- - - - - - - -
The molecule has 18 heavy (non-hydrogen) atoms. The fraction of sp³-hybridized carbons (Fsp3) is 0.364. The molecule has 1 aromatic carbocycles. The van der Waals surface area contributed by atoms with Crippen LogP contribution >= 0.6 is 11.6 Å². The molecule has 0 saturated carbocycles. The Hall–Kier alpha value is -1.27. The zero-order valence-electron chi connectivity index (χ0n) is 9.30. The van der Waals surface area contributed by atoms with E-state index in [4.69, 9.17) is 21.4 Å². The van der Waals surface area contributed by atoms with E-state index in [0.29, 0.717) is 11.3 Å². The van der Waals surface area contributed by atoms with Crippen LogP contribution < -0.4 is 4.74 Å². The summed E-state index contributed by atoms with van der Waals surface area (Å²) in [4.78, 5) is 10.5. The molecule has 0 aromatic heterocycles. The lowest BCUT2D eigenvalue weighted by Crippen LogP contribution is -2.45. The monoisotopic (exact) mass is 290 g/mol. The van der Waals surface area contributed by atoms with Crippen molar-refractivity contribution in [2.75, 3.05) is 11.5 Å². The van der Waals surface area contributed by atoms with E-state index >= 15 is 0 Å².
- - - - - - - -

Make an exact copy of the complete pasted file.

The molecule has 18 heavy (non-hydrogen) atoms. The fraction of sp³-hybridized carbons (Fsp3) is 0.364. The molecule has 1 aromatic carbocycles. The van der Waals surface area contributed by atoms with Crippen LogP contribution >= 0.6 is 11.6 Å². The molecule has 0 saturated carbocycles. The Hall–Kier alpha value is -1.27. The zero-order valence-electron chi connectivity index (χ0n) is 9.30. The van der Waals surface area contributed by atoms with E-state index in [4.69, 9.17) is 21.4 Å². The van der Waals surface area contributed by atoms with E-state index in [0.29, 0.717) is 11.3 Å². The van der Waals surface area contributed by atoms with Crippen LogP contribution < -0.4 is 4.74 Å². The summed E-state index contributed by atoms with van der Waals surface area (Å²) in [4.78, 5) is 10.5. The molecule has 0 aromatic heterocycles. The lowest BCUT2D eigenvalue weighted by Crippen LogP contribution is -2.45. The monoisotopic (exact) mass is 290 g/mol. The van der Waals surface area contributed by atoms with Crippen molar-refractivity contribution in [2.75, 3.05) is 11.5 Å². The van der Waals surface area contributed by atoms with E-state index >= 15 is 0 Å².